About Walnuts

Eating walnuts is a tasty way to eat smart and feel satisfied!  A great addition to both sweet and savory foods, this versatile nut will bring a crunchy richness to a variety of foods and snacks.  Plus, you’ll be getting important nutrients such as Omega-3 fatty acids, antioxidants, dietary fiber, protein and more!

The Central Valley of California is the state’s prime walnut growing region. Its mild climate and deep fertile soils provide ideal growing conditions for the California walnut. California walnuts account for 99% of the commercial U.S. supply and two-thirds of the world supply.

Walnuts are commercially grown throughout the Central Valley of California and in coastal valleys, from Redding in the North to Bakersfield in the South. Current walnut acreage tops more than 200,000 acres.

How Walnuts Grow


After an orchard is planted, it takes approximately six to eight years until its first yield. Constant attention is given to each tree every step of the way — from pruning, spraying and fertilizing to irrigation — to ensure a healthy orchard. Once a walnut tree has been planted and stabilized, it will continue to bear fine quality fruit for as long as a century.

In late August, branches of California walnut trees hang heavy with full, plump walnuts, protected by nature in thick green hulls. The harvest begins in late August when the protective green hulls split, signaling that the nuts are ready to be removed from the trees. Harvesting methods used depend on the size of the orchard and the equipment and crew available to the grower. Harvesting may be done all at one time or over a period of several days. The harvest season usually continues into late November.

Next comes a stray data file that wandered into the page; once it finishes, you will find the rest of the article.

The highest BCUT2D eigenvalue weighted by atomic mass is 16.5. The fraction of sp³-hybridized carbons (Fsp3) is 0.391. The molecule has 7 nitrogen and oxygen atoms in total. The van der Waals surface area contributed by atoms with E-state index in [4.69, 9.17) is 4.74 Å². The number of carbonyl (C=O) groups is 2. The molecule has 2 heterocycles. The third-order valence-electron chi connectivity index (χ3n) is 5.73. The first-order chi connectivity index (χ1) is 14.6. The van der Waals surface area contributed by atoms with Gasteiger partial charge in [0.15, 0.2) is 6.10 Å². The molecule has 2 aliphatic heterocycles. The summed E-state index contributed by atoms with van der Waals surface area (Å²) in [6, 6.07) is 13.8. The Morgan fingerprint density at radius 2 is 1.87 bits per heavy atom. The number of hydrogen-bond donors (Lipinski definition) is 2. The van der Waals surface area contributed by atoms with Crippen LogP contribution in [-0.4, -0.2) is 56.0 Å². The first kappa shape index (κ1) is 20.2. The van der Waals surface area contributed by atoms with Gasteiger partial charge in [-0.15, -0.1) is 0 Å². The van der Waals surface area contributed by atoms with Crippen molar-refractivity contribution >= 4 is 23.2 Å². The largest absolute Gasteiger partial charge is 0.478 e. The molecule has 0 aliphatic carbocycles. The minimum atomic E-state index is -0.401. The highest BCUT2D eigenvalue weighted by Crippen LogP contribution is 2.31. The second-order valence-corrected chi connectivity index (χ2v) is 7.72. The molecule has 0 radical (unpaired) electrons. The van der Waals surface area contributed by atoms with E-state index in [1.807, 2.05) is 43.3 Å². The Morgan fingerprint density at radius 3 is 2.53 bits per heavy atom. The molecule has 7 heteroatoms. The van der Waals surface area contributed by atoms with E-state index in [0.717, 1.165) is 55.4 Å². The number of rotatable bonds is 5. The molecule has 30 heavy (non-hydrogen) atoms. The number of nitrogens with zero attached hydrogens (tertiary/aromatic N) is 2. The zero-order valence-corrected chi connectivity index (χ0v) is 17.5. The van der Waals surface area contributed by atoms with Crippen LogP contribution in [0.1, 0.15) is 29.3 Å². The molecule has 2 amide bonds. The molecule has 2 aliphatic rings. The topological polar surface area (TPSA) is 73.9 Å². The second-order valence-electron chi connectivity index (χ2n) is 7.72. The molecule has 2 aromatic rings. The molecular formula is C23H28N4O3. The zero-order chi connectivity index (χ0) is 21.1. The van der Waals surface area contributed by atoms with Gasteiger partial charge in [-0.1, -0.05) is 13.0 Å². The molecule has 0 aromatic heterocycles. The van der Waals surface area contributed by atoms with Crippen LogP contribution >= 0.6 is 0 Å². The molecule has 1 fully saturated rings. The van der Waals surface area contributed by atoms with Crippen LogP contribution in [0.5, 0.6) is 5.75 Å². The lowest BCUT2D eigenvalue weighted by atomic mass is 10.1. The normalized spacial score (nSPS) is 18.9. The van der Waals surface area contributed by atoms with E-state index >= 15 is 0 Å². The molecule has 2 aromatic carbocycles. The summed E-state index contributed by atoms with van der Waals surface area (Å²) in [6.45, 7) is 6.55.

Harvesting operations are largely automated. First, the orchard floor is rolled or dragged clean of twigs, rocks and other orchard debris. Then the nuts are removed from the tree by a mechanical shaker. After they have been shaken to the ground, walnuts are swept in rows to allow mechanical harvesters to pick them up for cleaning and hulling.


After hulling and washing, the nuts are transferred from the mechanical harvester into a hopper where they are mechanically dehydrated (air-dried) to the desirable 8% moisture level. This prevents deterioration of the nut and protects its quality during storage. Mechanical dehydration — quick, thorough and scientifically controlled — represents a major improvement over the sun-drying method formerly used.

From this point, the walnuts are off to the packing house!

Source: Walnut Marketing Board of CA

Walnut Processing

From the orchards, hulled walnuts are trucked to nearby packing plants. At this point, the California walnut is destined for different market channels.

Shelled Walnuts 

Clean and dried walnuts are stored in large tanks until ready to be cracked by state-of-the-art equipment to produce what are called shelled walnuts. Only top-quality walnuts enter the processing channels, and all aspects of California walnut processing are done to exceed the world’s highest food processing sanitation and quality control standards.